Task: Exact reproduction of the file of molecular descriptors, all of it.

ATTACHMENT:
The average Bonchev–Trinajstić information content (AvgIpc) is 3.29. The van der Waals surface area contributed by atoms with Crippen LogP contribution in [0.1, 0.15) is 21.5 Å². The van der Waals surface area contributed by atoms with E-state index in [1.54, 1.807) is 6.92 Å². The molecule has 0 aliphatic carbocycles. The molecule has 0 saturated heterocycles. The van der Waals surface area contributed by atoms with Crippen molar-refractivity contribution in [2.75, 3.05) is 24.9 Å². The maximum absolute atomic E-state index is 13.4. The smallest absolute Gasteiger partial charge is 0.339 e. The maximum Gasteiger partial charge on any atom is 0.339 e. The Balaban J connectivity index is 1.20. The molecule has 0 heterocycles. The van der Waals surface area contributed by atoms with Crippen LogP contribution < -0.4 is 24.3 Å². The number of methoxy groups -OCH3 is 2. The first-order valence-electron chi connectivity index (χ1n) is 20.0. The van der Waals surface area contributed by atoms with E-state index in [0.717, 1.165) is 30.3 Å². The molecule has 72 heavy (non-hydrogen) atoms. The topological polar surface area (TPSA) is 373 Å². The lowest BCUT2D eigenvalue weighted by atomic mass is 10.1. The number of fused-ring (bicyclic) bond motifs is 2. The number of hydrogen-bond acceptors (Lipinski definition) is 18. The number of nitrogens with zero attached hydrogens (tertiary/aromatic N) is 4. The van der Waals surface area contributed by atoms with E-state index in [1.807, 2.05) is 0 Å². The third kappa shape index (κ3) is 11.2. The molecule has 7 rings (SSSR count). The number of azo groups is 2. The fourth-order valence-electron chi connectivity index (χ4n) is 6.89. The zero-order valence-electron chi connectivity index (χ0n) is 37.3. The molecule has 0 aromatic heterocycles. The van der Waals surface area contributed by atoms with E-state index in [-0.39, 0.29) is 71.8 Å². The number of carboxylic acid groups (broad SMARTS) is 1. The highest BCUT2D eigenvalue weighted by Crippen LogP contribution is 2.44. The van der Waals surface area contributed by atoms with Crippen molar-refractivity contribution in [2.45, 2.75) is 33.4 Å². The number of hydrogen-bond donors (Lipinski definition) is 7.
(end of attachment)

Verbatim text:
The average Bonchev–Trinajstić information content (AvgIpc) is 3.29. The van der Waals surface area contributed by atoms with Crippen LogP contribution in [0.1, 0.15) is 21.5 Å². The van der Waals surface area contributed by atoms with E-state index in [1.54, 1.807) is 6.92 Å². The molecule has 0 aliphatic carbocycles. The molecule has 0 saturated heterocycles. The van der Waals surface area contributed by atoms with Crippen molar-refractivity contribution in [2.75, 3.05) is 24.9 Å². The maximum absolute atomic E-state index is 13.4. The smallest absolute Gasteiger partial charge is 0.339 e. The maximum Gasteiger partial charge on any atom is 0.339 e. The Balaban J connectivity index is 1.20. The molecule has 0 heterocycles. The van der Waals surface area contributed by atoms with Crippen LogP contribution < -0.4 is 24.3 Å². The number of methoxy groups -OCH3 is 2. The first-order valence-electron chi connectivity index (χ1n) is 20.0. The van der Waals surface area contributed by atoms with E-state index in [0.717, 1.165) is 30.3 Å². The molecule has 72 heavy (non-hydrogen) atoms. The topological polar surface area (TPSA) is 373 Å². The lowest BCUT2D eigenvalue weighted by atomic mass is 10.1. The number of fused-ring (bicyclic) bond motifs is 2. The number of hydrogen-bond acceptors (Lipinski definition) is 18. The number of nitrogens with zero attached hydrogens (tertiary/aromatic N) is 4. The van der Waals surface area contributed by atoms with E-state index in [1.807, 2.05) is 0 Å². The third kappa shape index (κ3) is 11.2. The molecule has 7 rings (SSSR count). The number of azo groups is 2. The fourth-order valence-electron chi connectivity index (χ4n) is 6.89. The zero-order valence-electron chi connectivity index (χ0n) is 37.3. The molecule has 0 aromatic heterocycles. The van der Waals surface area contributed by atoms with E-state index in [-0.39, 0.29) is 71.8 Å². The number of carboxylic acid groups (broad SMARTS) is 1. The highest BCUT2D eigenvalue weighted by Crippen LogP contribution is 2.44. The van der Waals surface area contributed by atoms with Crippen molar-refractivity contribution in [2.45, 2.75) is 33.4 Å². The number of hydrogen-bond donors (Lipinski definition) is 7.